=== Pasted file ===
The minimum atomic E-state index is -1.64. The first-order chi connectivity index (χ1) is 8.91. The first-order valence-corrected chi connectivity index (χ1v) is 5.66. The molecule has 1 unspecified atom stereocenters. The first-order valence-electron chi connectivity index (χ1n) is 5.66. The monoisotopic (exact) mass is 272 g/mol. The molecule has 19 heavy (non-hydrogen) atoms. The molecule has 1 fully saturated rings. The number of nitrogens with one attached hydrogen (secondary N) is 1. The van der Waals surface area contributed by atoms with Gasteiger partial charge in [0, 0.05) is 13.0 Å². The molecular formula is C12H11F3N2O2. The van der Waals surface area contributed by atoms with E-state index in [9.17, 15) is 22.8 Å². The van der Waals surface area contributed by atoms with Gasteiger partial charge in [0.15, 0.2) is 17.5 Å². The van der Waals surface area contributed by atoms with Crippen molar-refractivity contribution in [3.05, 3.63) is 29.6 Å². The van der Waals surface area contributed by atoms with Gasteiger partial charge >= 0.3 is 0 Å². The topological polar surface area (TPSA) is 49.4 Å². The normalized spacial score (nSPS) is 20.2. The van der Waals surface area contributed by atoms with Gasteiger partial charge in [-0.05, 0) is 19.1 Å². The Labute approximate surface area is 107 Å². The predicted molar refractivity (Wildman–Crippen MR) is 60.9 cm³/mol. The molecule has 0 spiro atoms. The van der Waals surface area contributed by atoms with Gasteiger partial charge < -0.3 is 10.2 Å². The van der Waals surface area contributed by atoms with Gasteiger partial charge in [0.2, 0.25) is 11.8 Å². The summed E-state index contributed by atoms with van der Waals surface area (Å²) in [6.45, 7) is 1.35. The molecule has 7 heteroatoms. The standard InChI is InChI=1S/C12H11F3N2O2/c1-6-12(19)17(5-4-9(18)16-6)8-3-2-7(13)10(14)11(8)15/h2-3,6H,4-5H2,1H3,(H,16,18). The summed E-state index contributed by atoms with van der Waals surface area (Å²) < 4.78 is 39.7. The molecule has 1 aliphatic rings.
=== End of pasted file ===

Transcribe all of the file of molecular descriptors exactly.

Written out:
The minimum atomic E-state index is -1.64. The first-order chi connectivity index (χ1) is 8.91. The first-order valence-corrected chi connectivity index (χ1v) is 5.66. The molecule has 1 unspecified atom stereocenters. The first-order valence-electron chi connectivity index (χ1n) is 5.66. The monoisotopic (exact) mass is 272 g/mol. The molecule has 19 heavy (non-hydrogen) atoms. The molecule has 1 fully saturated rings. The number of nitrogens with one attached hydrogen (secondary N) is 1. The van der Waals surface area contributed by atoms with Gasteiger partial charge in [0, 0.05) is 13.0 Å². The molecular formula is C12H11F3N2O2. The van der Waals surface area contributed by atoms with E-state index in [9.17, 15) is 22.8 Å². The van der Waals surface area contributed by atoms with Gasteiger partial charge in [0.15, 0.2) is 17.5 Å². The van der Waals surface area contributed by atoms with Crippen molar-refractivity contribution in [3.05, 3.63) is 29.6 Å². The van der Waals surface area contributed by atoms with Gasteiger partial charge >= 0.3 is 0 Å². The topological polar surface area (TPSA) is 49.4 Å². The normalized spacial score (nSPS) is 20.2. The van der Waals surface area contributed by atoms with Gasteiger partial charge in [-0.05, 0) is 19.1 Å². The Labute approximate surface area is 107 Å². The predicted molar refractivity (Wildman–Crippen MR) is 60.9 cm³/mol. The molecule has 0 spiro atoms. The van der Waals surface area contributed by atoms with Gasteiger partial charge < -0.3 is 10.2 Å². The van der Waals surface area contributed by atoms with Gasteiger partial charge in [0.2, 0.25) is 11.8 Å². The summed E-state index contributed by atoms with van der Waals surface area (Å²) in [6.45, 7) is 1.35. The molecule has 7 heteroatoms. The standard InChI is InChI=1S/C12H11F3N2O2/c1-6-12(19)17(5-4-9(18)16-6)8-3-2-7(13)10(14)11(8)15/h2-3,6H,4-5H2,1H3,(H,16,18). The summed E-state index contributed by atoms with van der Waals surface area (Å²) < 4.78 is 39.7. The molecule has 1 aliphatic rings.